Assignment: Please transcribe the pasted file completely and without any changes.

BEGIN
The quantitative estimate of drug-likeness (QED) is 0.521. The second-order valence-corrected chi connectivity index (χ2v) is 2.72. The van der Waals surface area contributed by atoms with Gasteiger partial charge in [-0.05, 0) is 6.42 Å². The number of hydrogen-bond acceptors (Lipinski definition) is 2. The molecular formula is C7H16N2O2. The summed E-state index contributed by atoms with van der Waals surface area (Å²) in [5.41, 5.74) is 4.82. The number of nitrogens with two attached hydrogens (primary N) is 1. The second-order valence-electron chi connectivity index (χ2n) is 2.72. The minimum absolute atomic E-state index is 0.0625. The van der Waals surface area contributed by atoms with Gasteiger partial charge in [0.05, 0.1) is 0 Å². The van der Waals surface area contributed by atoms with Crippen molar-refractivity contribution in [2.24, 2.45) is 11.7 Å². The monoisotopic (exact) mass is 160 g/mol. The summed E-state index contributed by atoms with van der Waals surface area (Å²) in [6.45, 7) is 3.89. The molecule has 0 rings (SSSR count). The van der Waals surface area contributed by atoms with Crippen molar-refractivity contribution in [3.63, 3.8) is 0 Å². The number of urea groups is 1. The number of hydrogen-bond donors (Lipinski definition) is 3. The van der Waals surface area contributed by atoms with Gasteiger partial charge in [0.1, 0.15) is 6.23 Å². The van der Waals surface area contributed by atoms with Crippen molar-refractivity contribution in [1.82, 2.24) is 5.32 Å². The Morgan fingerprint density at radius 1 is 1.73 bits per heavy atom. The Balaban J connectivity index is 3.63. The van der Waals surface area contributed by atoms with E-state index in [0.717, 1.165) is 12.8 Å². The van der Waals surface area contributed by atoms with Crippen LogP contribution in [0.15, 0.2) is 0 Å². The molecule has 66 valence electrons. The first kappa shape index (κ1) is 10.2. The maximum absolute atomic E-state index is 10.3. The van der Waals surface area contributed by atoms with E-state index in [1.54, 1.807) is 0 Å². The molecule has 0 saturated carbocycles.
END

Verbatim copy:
The quantitative estimate of drug-likeness (QED) is 0.521. The second-order valence-corrected chi connectivity index (χ2v) is 2.72. The van der Waals surface area contributed by atoms with Gasteiger partial charge in [-0.05, 0) is 6.42 Å². The number of hydrogen-bond acceptors (Lipinski definition) is 2. The molecular formula is C7H16N2O2. The summed E-state index contributed by atoms with van der Waals surface area (Å²) in [5.41, 5.74) is 4.82. The number of nitrogens with two attached hydrogens (primary N) is 1. The second-order valence-electron chi connectivity index (χ2n) is 2.72. The minimum absolute atomic E-state index is 0.0625. The van der Waals surface area contributed by atoms with Gasteiger partial charge in [0.05, 0.1) is 0 Å². The van der Waals surface area contributed by atoms with Crippen molar-refractivity contribution in [2.24, 2.45) is 11.7 Å². The monoisotopic (exact) mass is 160 g/mol. The summed E-state index contributed by atoms with van der Waals surface area (Å²) in [6.45, 7) is 3.89. The molecule has 0 rings (SSSR count). The van der Waals surface area contributed by atoms with Crippen molar-refractivity contribution in [3.63, 3.8) is 0 Å². The number of urea groups is 1. The number of hydrogen-bond donors (Lipinski definition) is 3. The van der Waals surface area contributed by atoms with Gasteiger partial charge in [0.1, 0.15) is 6.23 Å². The van der Waals surface area contributed by atoms with Crippen molar-refractivity contribution in [1.82, 2.24) is 5.32 Å². The Morgan fingerprint density at radius 1 is 1.73 bits per heavy atom. The Balaban J connectivity index is 3.63. The van der Waals surface area contributed by atoms with E-state index in [0.717, 1.165) is 12.8 Å². The van der Waals surface area contributed by atoms with Crippen LogP contribution in [0.15, 0.2) is 0 Å². The molecule has 66 valence electrons. The first kappa shape index (κ1) is 10.2. The maximum absolute atomic E-state index is 10.3. The van der Waals surface area contributed by atoms with E-state index in [1.54, 1.807) is 0 Å². The molecule has 0 saturated carbocycles.